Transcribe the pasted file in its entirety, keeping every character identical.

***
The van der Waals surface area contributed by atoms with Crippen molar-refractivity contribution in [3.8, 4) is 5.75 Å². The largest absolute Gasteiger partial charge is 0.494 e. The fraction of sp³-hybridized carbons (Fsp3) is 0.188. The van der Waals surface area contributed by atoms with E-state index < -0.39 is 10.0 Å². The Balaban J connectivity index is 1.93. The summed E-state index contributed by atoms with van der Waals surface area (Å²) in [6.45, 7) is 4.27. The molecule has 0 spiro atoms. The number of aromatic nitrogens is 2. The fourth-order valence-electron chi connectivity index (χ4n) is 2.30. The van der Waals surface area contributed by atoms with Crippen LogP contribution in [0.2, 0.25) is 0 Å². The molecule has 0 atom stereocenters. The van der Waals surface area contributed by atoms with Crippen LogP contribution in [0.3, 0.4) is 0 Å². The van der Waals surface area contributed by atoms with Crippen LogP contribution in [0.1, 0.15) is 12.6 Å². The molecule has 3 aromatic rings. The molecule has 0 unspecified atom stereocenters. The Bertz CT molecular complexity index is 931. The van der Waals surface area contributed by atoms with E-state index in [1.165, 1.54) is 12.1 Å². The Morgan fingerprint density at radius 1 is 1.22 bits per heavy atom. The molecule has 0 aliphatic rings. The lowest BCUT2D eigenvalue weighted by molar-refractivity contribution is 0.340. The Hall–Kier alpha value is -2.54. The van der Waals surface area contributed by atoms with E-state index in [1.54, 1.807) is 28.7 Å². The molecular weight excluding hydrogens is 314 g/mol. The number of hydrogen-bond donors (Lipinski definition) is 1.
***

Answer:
The van der Waals surface area contributed by atoms with Crippen molar-refractivity contribution in [3.8, 4) is 5.75 Å². The largest absolute Gasteiger partial charge is 0.494 e. The fraction of sp³-hybridized carbons (Fsp3) is 0.188. The van der Waals surface area contributed by atoms with E-state index < -0.39 is 10.0 Å². The Balaban J connectivity index is 1.93. The summed E-state index contributed by atoms with van der Waals surface area (Å²) in [6.45, 7) is 4.27. The molecule has 0 spiro atoms. The number of aromatic nitrogens is 2. The fourth-order valence-electron chi connectivity index (χ4n) is 2.30. The van der Waals surface area contributed by atoms with Crippen LogP contribution in [0.2, 0.25) is 0 Å². The molecule has 0 atom stereocenters. The van der Waals surface area contributed by atoms with Crippen LogP contribution in [0.3, 0.4) is 0 Å². The van der Waals surface area contributed by atoms with Crippen LogP contribution in [0.1, 0.15) is 12.6 Å². The molecule has 3 aromatic rings. The molecule has 0 unspecified atom stereocenters. The Bertz CT molecular complexity index is 931. The van der Waals surface area contributed by atoms with E-state index in [1.165, 1.54) is 12.1 Å². The Morgan fingerprint density at radius 1 is 1.22 bits per heavy atom. The molecule has 0 aliphatic rings. The lowest BCUT2D eigenvalue weighted by molar-refractivity contribution is 0.340. The Hall–Kier alpha value is -2.54. The van der Waals surface area contributed by atoms with E-state index in [1.54, 1.807) is 28.7 Å². The molecular weight excluding hydrogens is 314 g/mol. The number of hydrogen-bond donors (Lipinski definition) is 1.